advises students to discover their least common denominator
at the 34th annual last lecture
By Connor H. Jones
April 8, 2009 - Logan | Dr. Ann Berghout
Austin spoke to students, faculty and the public on
Monday afternoon in the 34th annual Last Lecture.
The last lecture series is a program
run by students and sponsored by USU's Honors Program.
At the beginning of each year the last lecture committee
receives nominations from students on what faculty member
should be considered to give the coveted last lecture,
after the finalists are decided honor students vote
deciding the lecturer.
The premise around the lecture is
right in the name, if the speaker had only one lesson
to give before death or retirement what would the message
Dr Austin, Professor of Family, Consumer,
and Human Development and Vice Provost for Faculty Development
and Diversity spoke on children calling them "my
least common denominator."
Austin, who is only the fourth women
to be selected as the last lecturer, spoke about the
importance of finding one's own "least common denominator"(LCD).
She gave two definitions of the LCD;
Definition one, the buddy definition where the LCD equals
the lowest common multiple of the denominator. Definition
two is what Austin explained at the reducing it down
definition where the LCD equals what your life distills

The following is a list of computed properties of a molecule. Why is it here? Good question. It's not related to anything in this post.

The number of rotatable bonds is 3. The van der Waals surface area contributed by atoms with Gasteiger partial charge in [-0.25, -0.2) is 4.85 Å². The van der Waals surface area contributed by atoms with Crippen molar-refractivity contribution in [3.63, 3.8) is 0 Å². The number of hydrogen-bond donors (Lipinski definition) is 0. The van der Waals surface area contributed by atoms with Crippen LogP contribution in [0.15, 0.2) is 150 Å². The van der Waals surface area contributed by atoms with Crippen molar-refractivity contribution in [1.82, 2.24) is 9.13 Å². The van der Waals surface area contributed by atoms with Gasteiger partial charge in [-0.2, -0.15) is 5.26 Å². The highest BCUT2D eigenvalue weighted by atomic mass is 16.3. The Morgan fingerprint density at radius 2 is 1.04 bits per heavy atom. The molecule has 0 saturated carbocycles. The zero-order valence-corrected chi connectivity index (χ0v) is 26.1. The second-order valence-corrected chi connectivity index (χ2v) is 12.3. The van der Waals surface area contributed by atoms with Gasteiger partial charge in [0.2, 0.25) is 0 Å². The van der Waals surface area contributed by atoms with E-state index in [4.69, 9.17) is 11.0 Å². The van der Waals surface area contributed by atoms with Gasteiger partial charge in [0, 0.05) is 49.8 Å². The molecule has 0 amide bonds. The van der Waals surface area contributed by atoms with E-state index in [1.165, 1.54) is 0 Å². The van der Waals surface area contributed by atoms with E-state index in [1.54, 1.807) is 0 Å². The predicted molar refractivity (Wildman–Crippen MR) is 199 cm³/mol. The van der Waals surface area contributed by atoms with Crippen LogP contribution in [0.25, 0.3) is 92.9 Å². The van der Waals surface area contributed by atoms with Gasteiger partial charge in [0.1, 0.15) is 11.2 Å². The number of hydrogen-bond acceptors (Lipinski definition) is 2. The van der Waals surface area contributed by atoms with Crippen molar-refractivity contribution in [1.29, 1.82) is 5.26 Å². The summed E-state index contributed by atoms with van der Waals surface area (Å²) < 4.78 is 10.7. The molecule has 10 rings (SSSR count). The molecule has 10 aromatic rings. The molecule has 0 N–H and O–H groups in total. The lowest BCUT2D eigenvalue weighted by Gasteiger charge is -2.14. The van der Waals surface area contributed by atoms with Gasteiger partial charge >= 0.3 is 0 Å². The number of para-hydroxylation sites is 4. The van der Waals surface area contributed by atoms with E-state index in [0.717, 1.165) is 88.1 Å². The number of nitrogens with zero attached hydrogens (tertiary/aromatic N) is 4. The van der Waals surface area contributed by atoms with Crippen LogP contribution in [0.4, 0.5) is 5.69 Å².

it down to. She explained it as the thing your life
always comes back to, your bottom line in life, or the
thing that makes you feel most like yourself.
Dr. Austin said that at the age of
17 she knew her bottom line was children and from that
point she decided to dedicate her life to helping kids.
During the lecture Austin encouraged
the people in the audience to know the importance of
a strong family and to understand that more important
than an adopted parent's sexual preferences is the love
the child will get.
Utah is one of six states that does
not allow same sex couples to adopt and one of only
three states that doesn't allow same sex couples to
be foster parents. Anderson said she found through years
of research and study that loving parents, whether hetero
or homosexual, to be the most important factor in a
As Anderson's lecture came to a close
she gave a few more pieces of advice, "Use your
undergrad years to pursue your passions with gusto,
and immerse yourself in service because it helps you
find what you truly love," Anderson said,"Have
no regrets, stay positive, keep moving, listen to compliments,
be persistent and willing to make changes. Just make
the best choices you can and go for it."